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The Politics of Television and EM Bandwidth


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The US Congress has been debating this issue in subcommittee and on the floor of the House and Senate for weeks, taking up a huge amount of time. Basically the issue is whether or not to allow broadcasters to shut down their old over-the-air antennas -- the ones that are NOT broadcasting digital TV. You know, the stuff you used to jerk around the rabbit ears, or have to hold onto at arms' length to improve the picture.


Allowing broadcasters to do this will accomplish two things:

1) Let your local network affiliates save some money.

2) Free up a LOT of bandwith in the spectrum.


The second feature above is really what has the lawmakers salivating at the moment, because that bandwidth can be divied up and resold to new providers of various other kinds of services. Some projections put the income as high as $17 billion. That's money that goes right into the budget. Plus, of course, the benefit of potential new data services.


Sounds like a win-win, right?


But of course, as with all things, there's a catch. Some surveys show that at least 21 million and possibly as many as 73 million Americans continue to watch television this way.


No, really. That's what they say.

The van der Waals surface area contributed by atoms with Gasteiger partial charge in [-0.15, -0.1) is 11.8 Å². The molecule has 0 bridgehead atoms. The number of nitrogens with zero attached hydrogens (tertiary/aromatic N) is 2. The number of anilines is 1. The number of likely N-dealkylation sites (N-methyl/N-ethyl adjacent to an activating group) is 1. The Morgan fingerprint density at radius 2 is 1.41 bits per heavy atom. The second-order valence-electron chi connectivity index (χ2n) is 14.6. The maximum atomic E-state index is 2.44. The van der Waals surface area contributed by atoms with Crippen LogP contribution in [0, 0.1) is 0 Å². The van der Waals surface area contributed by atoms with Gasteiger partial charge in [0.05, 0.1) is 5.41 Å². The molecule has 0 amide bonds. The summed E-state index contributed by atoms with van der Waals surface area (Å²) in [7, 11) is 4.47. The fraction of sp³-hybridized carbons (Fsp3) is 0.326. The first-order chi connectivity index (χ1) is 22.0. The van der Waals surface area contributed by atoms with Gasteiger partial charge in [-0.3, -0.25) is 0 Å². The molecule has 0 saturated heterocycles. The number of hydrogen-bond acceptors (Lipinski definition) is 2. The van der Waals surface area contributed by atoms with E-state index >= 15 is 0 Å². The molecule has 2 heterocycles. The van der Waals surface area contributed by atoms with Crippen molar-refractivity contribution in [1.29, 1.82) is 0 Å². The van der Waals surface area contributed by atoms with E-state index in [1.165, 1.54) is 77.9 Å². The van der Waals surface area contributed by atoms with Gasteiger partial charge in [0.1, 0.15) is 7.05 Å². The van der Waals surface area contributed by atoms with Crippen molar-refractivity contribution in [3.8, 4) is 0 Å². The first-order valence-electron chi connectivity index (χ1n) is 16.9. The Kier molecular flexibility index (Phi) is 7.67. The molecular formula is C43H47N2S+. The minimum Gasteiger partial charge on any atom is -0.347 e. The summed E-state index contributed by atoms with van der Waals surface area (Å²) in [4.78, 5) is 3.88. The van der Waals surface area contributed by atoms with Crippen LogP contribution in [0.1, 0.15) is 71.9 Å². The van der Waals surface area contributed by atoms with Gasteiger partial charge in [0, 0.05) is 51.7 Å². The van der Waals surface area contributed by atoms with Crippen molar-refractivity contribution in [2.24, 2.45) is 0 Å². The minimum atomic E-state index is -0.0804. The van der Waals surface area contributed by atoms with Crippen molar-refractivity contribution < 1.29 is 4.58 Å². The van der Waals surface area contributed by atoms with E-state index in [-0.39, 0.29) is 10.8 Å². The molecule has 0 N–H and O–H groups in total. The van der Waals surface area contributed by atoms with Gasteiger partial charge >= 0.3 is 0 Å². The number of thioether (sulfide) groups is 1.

The problem I have is that I can't think of *anyone* who does. So one thing I thought it might be interesting in this thread is just to see if any of you all know anybody who has an old-style television that's NOT connected to either cable, satellite, or Internet television service.


I expect we might hear from a few folks who have secondary sets in kitchens or back bedrooms or such. Something they only watch once in a while, and it's just not located conveniently near a cable or satellite outlet in the home.


If that's the case with most of these sets, then I think they should throw the switch. The benefits are great. What do you all think?

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Just to kinda keep the discussion going, it's worth noting that some House and Senate members were proposing that taxpayer money be spent on digital set-top converters for the poor.


Think about that one for a minute.... (chuckle)

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If you're referring to broadcast channels (the stuff you pick up without cable, satelite, or internet), then that's all I watch, those few times I watch TV. Ditto for many of my friends.


There's a single, unifying factor: poor college students. We simply cannot afford to waste $30+/month on cable or other such luxuries. (Also, we're talking about people who don't piss away $100 per week in booze money, but actually try to be somewhat financially responsible.)


Mokele, off to go yank around the coax cable that serves as his antenna

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